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  • It is also excreted in the milk; hence the danger in the administration of large doses of morphine to nursing mothers.

    0
    0
  • Cicero, therefore, was fully aware of the danger which would threaten himself from his execution of the Catilinarian conspirators.

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    0
  • There was also danger of a Parthian inroad.

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    0
  • When, ten weeks before the murder, some hundreds of men came to Medina from Egypt and Irak, pretending that they were on their pilgrimage to Mecca, but wanted to bring before the caliph their complaints against his vicegerents, nobody could have the slightest suspicion that the life of the caliph was in danger; indeed it was only during 1 Ma'ad is in the genealogical system the father of the Moelar and the Rab`ia tribes.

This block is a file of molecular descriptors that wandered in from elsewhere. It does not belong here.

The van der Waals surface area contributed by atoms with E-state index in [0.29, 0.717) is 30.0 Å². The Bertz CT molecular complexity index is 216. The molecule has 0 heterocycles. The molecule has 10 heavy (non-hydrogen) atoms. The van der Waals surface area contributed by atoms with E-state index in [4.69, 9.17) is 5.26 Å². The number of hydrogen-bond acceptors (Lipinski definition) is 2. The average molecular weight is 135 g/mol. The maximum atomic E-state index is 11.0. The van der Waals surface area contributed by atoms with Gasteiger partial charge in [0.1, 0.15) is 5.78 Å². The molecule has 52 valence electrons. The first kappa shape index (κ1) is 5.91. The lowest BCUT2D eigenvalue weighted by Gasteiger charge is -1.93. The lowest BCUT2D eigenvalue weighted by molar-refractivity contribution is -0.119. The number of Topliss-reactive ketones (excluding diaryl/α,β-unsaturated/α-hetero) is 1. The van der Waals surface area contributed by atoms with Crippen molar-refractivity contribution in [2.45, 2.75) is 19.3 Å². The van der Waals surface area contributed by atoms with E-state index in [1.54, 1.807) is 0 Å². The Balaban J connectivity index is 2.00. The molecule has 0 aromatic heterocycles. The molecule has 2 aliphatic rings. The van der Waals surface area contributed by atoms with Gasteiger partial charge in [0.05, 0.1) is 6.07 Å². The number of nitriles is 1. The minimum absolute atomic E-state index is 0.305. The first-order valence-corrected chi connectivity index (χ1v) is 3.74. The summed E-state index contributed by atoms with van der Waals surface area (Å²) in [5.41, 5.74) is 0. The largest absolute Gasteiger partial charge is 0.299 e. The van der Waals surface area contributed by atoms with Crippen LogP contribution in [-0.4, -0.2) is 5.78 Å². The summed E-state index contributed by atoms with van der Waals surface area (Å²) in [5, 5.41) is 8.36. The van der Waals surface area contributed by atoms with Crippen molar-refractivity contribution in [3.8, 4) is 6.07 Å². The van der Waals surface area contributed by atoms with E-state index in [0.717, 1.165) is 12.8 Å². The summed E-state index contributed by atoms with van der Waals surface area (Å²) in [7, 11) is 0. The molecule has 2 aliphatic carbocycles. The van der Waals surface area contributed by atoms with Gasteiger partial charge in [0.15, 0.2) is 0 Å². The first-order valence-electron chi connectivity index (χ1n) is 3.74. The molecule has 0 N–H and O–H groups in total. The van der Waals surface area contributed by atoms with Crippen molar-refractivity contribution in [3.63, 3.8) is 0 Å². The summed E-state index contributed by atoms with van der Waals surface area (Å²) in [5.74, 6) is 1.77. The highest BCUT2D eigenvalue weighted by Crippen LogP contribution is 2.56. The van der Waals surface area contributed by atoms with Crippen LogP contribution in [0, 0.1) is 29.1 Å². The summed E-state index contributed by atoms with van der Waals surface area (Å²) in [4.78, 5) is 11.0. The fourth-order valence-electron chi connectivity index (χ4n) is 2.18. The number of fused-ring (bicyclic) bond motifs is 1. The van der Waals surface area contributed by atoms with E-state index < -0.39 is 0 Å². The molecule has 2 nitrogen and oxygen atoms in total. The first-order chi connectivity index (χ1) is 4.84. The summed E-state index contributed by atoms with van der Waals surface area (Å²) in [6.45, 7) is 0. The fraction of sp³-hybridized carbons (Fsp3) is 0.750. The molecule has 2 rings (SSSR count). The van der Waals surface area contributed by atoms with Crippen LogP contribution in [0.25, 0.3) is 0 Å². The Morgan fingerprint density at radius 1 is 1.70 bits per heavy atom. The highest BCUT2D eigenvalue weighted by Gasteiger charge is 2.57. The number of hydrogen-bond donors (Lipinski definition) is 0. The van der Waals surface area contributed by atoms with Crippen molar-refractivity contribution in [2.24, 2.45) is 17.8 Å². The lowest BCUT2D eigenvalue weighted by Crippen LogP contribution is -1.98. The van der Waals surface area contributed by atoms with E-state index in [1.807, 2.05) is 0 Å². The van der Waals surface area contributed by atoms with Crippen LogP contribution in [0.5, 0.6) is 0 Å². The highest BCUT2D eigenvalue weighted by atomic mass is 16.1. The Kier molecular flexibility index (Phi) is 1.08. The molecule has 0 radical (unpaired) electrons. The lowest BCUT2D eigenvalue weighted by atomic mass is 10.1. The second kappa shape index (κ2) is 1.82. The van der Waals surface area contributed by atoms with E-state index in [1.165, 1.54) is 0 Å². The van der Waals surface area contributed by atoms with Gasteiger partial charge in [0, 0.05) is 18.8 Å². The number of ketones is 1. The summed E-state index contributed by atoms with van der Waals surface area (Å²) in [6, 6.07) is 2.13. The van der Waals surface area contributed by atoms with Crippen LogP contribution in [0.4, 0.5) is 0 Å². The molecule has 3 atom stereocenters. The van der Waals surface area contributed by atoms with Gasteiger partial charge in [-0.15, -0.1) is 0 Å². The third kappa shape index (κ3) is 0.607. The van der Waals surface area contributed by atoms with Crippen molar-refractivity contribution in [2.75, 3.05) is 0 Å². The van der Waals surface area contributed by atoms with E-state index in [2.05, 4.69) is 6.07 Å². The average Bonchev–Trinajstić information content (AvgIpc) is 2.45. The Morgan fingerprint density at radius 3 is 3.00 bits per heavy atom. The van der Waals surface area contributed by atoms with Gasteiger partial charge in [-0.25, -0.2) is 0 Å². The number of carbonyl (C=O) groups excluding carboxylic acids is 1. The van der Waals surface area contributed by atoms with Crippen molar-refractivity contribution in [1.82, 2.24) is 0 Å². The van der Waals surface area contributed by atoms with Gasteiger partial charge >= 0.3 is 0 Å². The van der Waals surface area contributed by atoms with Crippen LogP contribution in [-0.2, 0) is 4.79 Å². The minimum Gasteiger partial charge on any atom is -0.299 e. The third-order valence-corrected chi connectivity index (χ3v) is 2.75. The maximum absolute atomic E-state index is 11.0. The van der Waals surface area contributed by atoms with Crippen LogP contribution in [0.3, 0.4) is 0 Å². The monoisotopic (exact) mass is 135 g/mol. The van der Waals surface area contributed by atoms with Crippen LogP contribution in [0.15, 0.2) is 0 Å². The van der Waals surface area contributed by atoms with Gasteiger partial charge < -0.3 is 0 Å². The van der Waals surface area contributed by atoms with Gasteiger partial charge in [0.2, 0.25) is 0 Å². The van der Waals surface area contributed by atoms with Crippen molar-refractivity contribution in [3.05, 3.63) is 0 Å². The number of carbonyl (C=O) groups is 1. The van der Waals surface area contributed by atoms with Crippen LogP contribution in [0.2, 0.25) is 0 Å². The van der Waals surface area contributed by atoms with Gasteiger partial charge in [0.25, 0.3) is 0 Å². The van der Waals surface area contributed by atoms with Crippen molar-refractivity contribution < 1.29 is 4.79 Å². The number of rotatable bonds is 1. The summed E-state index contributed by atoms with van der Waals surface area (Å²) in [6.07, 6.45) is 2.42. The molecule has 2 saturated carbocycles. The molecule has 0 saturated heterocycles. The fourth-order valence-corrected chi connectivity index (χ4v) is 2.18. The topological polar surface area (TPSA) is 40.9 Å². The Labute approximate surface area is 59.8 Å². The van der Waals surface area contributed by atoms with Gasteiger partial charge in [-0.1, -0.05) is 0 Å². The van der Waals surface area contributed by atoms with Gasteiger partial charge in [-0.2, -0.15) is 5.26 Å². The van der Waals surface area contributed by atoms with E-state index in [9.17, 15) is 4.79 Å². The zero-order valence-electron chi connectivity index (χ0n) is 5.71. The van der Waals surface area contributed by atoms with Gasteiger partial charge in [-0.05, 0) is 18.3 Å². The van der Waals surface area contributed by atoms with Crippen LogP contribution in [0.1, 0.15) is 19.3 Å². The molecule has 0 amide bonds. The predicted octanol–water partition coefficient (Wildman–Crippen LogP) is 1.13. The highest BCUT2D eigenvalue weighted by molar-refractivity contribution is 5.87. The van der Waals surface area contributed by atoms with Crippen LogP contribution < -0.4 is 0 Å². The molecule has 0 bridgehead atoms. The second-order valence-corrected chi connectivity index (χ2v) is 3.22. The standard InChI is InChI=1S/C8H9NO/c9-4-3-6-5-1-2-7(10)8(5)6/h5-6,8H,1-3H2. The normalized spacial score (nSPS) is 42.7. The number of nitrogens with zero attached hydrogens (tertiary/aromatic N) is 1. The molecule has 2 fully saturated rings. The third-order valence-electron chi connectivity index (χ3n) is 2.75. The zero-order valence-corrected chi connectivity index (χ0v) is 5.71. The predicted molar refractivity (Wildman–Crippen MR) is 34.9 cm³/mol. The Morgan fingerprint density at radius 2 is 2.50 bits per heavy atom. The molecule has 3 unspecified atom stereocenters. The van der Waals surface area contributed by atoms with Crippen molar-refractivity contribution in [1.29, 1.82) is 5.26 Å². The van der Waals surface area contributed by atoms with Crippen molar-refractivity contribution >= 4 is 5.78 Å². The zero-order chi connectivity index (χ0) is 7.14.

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  • Yazid discovered soon that the system of taxation as regulated by Hajjaj could not be altered without serious danger to the finances of the empire, and that he could not afford the expenses which his prodigal manner of life involved.

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  • There were many skirmishes between them, but a common danger soon forced them to suspend their hostilities.

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    0
  • Mesopotamia itself was in danger, when Merwan at last was able to march against the enemy.

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    0
  • A much greater danger now threatened Mansur.

    0
    0
  • But in the year 859 the Greeks suffered a heavy defeat with losses of men and cattle, the emperor Michael himself was in danger, whilst the fleet of the Moslems captured and sacked Antalia.